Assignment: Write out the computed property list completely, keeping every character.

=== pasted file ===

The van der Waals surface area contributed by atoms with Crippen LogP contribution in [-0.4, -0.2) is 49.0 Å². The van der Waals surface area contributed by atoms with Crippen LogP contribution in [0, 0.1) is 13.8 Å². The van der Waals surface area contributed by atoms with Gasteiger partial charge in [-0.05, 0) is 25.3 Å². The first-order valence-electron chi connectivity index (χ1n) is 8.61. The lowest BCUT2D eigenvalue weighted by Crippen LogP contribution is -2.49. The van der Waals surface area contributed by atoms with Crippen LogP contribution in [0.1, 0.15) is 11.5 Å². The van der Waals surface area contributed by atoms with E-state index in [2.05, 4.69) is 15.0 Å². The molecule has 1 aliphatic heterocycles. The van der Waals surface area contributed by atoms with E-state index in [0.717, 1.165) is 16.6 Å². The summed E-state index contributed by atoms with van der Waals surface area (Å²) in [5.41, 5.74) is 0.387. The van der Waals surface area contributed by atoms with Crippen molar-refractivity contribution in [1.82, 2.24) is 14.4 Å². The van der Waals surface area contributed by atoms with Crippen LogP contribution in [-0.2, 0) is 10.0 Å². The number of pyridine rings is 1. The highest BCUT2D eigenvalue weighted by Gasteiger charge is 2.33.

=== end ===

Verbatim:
The van der Waals surface area contributed by atoms with Crippen LogP contribution in [-0.4, -0.2) is 49.0 Å². The van der Waals surface area contributed by atoms with Crippen LogP contribution in [0, 0.1) is 13.8 Å². The van der Waals surface area contributed by atoms with Gasteiger partial charge in [-0.05, 0) is 25.3 Å². The first-order valence-electron chi connectivity index (χ1n) is 8.61. The lowest BCUT2D eigenvalue weighted by Crippen LogP contribution is -2.49. The van der Waals surface area contributed by atoms with Crippen LogP contribution in [0.1, 0.15) is 11.5 Å². The van der Waals surface area contributed by atoms with E-state index in [2.05, 4.69) is 15.0 Å². The molecule has 1 aliphatic heterocycles. The van der Waals surface area contributed by atoms with E-state index in [0.717, 1.165) is 16.6 Å². The summed E-state index contributed by atoms with van der Waals surface area (Å²) in [5.41, 5.74) is 0.387. The van der Waals surface area contributed by atoms with Crippen molar-refractivity contribution in [1.82, 2.24) is 14.4 Å². The van der Waals surface area contributed by atoms with Crippen LogP contribution in [-0.2, 0) is 10.0 Å². The number of pyridine rings is 1. The highest BCUT2D eigenvalue weighted by Gasteiger charge is 2.33.